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CHARLOTTE, N.C. – Itchy eyes, congestion, sneezing.
It can be a tricky time of year for people with allergies, and doctors say pollen counts are on the rise.
Some areas, like the southeastern U.S., are seeing pollen counts roughly 10% higher than normal. And people are feeling it.
“Usually I get congested like all in to here, and I get one of those headaches where it’s just pounding,” said Rachel Scott-Mohammed, who was taking photos at Freedom Park in Charlotte, North Carolina, this week.
Scott-Mohammed is no stranger to allergies. She says she usually gets allergies for about a week tops, but this year is different.
“Three to four-ish weeks where I’ve had this lingering cough,” she said.
“Our pollen surged like I’ve never seen it on those days in March. I almost never see that,” said Dr. Donald Dvorin, a New Jersey-based allergist and certified pollen counter. He collects and identifies pollen for research.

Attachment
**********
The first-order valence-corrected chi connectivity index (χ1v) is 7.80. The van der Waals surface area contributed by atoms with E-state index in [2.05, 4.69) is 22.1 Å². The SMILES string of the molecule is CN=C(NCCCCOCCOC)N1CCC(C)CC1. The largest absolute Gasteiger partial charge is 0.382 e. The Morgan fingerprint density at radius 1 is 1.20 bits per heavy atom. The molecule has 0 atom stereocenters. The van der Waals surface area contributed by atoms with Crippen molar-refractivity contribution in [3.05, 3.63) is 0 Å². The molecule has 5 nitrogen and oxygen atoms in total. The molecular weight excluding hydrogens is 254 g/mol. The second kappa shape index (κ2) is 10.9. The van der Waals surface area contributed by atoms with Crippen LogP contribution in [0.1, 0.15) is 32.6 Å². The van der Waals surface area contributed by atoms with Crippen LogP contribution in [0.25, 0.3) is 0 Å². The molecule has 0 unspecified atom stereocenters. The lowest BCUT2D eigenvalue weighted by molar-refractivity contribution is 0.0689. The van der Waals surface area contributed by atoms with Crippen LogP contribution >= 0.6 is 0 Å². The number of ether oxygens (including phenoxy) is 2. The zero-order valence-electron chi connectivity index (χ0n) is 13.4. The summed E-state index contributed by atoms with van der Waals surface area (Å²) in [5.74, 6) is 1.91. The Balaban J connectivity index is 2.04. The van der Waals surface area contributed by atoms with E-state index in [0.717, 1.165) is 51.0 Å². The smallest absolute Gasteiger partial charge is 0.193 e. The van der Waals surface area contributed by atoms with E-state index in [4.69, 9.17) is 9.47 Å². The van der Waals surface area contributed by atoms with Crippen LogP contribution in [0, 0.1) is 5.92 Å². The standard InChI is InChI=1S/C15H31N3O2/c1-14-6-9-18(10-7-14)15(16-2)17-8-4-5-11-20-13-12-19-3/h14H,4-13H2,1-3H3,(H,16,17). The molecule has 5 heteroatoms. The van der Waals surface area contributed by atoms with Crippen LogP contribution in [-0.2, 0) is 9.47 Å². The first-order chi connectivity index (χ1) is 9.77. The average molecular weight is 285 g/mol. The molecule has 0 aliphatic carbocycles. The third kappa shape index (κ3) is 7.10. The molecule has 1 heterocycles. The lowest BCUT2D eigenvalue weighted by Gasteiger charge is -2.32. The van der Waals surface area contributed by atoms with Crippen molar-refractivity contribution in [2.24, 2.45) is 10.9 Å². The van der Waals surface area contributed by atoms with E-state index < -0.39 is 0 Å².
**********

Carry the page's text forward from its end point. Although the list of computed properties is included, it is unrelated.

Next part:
Dvorin says trees are producing more pollen right now.
“Pine trees are pollinating much earlier this year. I have not seen that ever,” he said.
Peak allergy season depends on where you live. Warmer areas tend to peak earlier.
For example, Dvorin says pine pollen levels have already likely peaked in Daytona Beach, Florida; the Bay Area in Northern California; and Atlanta. Meanwhile, areas like Seattle, Philadelphia, Milwaukee and Washington, D.C., likely won’t peak until May.
Birch and oak trees are other pollen producers that may peak at slightly different times, according to Dvorin.
“We’re seeing a large number of people who are suffering every day,” he said.
Dvorin says people with allergies shouldn’t wait until experiencing symptoms to take allergy medication.
“If they can start it a week before and religiously take their medicine, they will have a dramatic improvement when it really hits,” he said.
Dvorin says if you’re congested, coughing or wheezing day and night, that could be considered a more severe case and is worth getting checked by a doctor.